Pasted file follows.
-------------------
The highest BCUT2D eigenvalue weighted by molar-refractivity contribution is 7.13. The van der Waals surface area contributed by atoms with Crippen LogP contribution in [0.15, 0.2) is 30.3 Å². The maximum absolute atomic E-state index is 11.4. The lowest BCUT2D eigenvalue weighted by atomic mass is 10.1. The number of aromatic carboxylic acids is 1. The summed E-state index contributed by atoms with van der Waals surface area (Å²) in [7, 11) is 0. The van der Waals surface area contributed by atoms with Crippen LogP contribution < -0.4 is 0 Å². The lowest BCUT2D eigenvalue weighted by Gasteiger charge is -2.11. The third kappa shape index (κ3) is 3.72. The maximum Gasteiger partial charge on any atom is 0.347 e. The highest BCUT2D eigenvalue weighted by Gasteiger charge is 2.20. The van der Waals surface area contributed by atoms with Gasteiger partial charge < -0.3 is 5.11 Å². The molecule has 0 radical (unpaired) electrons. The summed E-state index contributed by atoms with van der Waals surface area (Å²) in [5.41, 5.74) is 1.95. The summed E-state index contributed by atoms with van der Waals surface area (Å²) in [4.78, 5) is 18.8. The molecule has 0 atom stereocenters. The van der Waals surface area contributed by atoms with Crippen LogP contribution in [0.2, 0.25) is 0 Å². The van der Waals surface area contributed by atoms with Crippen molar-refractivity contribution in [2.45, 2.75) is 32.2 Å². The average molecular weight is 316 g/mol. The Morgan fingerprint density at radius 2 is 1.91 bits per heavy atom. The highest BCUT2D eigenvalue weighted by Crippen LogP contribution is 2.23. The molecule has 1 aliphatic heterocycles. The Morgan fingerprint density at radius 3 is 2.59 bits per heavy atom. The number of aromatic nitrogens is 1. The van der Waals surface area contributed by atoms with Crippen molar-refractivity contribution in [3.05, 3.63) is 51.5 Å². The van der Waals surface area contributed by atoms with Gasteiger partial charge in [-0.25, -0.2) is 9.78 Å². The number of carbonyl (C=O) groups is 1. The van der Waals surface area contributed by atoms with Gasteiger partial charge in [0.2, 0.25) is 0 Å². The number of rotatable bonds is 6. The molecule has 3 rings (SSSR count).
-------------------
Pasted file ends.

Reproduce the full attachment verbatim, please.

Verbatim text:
The highest BCUT2D eigenvalue weighted by molar-refractivity contribution is 7.13. The van der Waals surface area contributed by atoms with Crippen LogP contribution in [0.15, 0.2) is 30.3 Å². The maximum absolute atomic E-state index is 11.4. The lowest BCUT2D eigenvalue weighted by atomic mass is 10.1. The number of aromatic carboxylic acids is 1. The summed E-state index contributed by atoms with van der Waals surface area (Å²) in [7, 11) is 0. The van der Waals surface area contributed by atoms with Crippen LogP contribution < -0.4 is 0 Å². The lowest BCUT2D eigenvalue weighted by Gasteiger charge is -2.11. The third kappa shape index (κ3) is 3.72. The maximum Gasteiger partial charge on any atom is 0.347 e. The highest BCUT2D eigenvalue weighted by Gasteiger charge is 2.20. The van der Waals surface area contributed by atoms with Gasteiger partial charge < -0.3 is 5.11 Å². The molecule has 0 radical (unpaired) electrons. The summed E-state index contributed by atoms with van der Waals surface area (Å²) in [5.41, 5.74) is 1.95. The summed E-state index contributed by atoms with van der Waals surface area (Å²) in [4.78, 5) is 18.8. The molecule has 0 atom stereocenters. The van der Waals surface area contributed by atoms with Crippen LogP contribution in [0.2, 0.25) is 0 Å². The van der Waals surface area contributed by atoms with Crippen molar-refractivity contribution in [2.45, 2.75) is 32.2 Å². The average molecular weight is 316 g/mol. The Morgan fingerprint density at radius 2 is 1.91 bits per heavy atom. The highest BCUT2D eigenvalue weighted by Crippen LogP contribution is 2.23. The molecule has 1 aliphatic heterocycles. The Morgan fingerprint density at radius 3 is 2.59 bits per heavy atom. The number of aromatic nitrogens is 1. The van der Waals surface area contributed by atoms with Crippen molar-refractivity contribution in [3.05, 3.63) is 51.5 Å². The van der Waals surface area contributed by atoms with Gasteiger partial charge in [-0.25, -0.2) is 9.78 Å². The number of carbonyl (C=O) groups is 1. The van der Waals surface area contributed by atoms with Gasteiger partial charge in [0.2, 0.25) is 0 Å². The number of rotatable bonds is 6. The molecule has 3 rings (SSSR count).